This drive starts in a residential neighborhood on a narrow 2 lane road with no markings and a 25 mph speed limit. The neighborhood has light traffic, parked cars, and pedestrians. The drive then proceeds into commercial area with 4 lane road at 35 mph followed by a rural 2 lane highway through hilly terrain at 45 mph. The drive ends in a second neighborhood with a residential narrow 2 lane road at 25 mph. This drive has three challenges: (1) at four-way stop sign intersection, man on bicycle proceeds from right violating subject’s right of way and crossing path of travel, (2) on 45 mph highway section, a lane is closed due to a roadside incident, and the driver must yield and use an on-coming traffic lane to pass, (3) parked car pulls out suddenly in congested neighborhood area.
Drive 2 – Residential and Suburban (6 minutes)
This drive starts in a residential neighborhood on a narrow 2 lane road with no markings and a 25 mph speed limit. This road section has a visually cluttered environment with traffic, parked cars, trash cans at the curb and some pedestrians, dog, etc. The driver encounters four-way stop intersections. The drive transitions to a rural 2 lane road at 45 mph, and then to a commercial 4 lane road at 35 mph with busy intersections. The drive ends at a strip mall. There are three challenges: (1) a pedestrian enters the crosswalk of the street the driver is turning on to, (2) an unprotected left turn at an intersection with traffic in opposing lanes, and (3) lead vehicle brakes suddenly because of a cyclist (or alternate event, a slow vehicle being passed cuts off subject lane from the right).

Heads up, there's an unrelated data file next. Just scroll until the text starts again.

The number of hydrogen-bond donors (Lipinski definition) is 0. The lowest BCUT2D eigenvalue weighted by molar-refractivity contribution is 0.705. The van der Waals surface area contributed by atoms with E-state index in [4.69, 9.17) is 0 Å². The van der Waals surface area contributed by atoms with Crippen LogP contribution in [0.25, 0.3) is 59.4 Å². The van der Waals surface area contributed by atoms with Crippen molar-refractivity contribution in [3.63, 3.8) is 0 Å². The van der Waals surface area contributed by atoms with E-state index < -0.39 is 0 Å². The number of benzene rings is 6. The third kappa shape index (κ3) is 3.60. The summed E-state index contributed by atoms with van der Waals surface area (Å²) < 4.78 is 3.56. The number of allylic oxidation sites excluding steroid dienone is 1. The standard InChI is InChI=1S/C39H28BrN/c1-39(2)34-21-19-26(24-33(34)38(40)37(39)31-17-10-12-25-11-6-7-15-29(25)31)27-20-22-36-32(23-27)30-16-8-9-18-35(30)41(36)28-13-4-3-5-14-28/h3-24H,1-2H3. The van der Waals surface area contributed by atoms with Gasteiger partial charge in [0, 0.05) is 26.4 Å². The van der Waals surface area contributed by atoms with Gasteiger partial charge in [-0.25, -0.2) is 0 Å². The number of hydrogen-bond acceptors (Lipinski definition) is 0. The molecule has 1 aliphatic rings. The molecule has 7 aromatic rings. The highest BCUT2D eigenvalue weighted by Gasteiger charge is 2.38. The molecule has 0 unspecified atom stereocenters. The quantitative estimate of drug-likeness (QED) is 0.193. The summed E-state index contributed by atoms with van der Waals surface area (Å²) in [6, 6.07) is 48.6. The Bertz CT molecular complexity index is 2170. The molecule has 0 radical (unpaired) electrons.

Drive 3 – City and Highway (10 minutes)
This drives starts in an urban area presenting multi-lane (4+) and narrow city streets as well as moderate traffic and pedestrians. The drive proceeds to freeway driving, with some enhancements of road scene (e.g., roadside debris, disabled vehicle with tow truck). The drive ends in a commercial area (strip malls etc.). This drive has three challenges: (1) a parked car pulls out in front of the driver, (2) the driver must make an unprotected left turn, and (3) a pedestrian steps from behind a parked car into the path of the driver.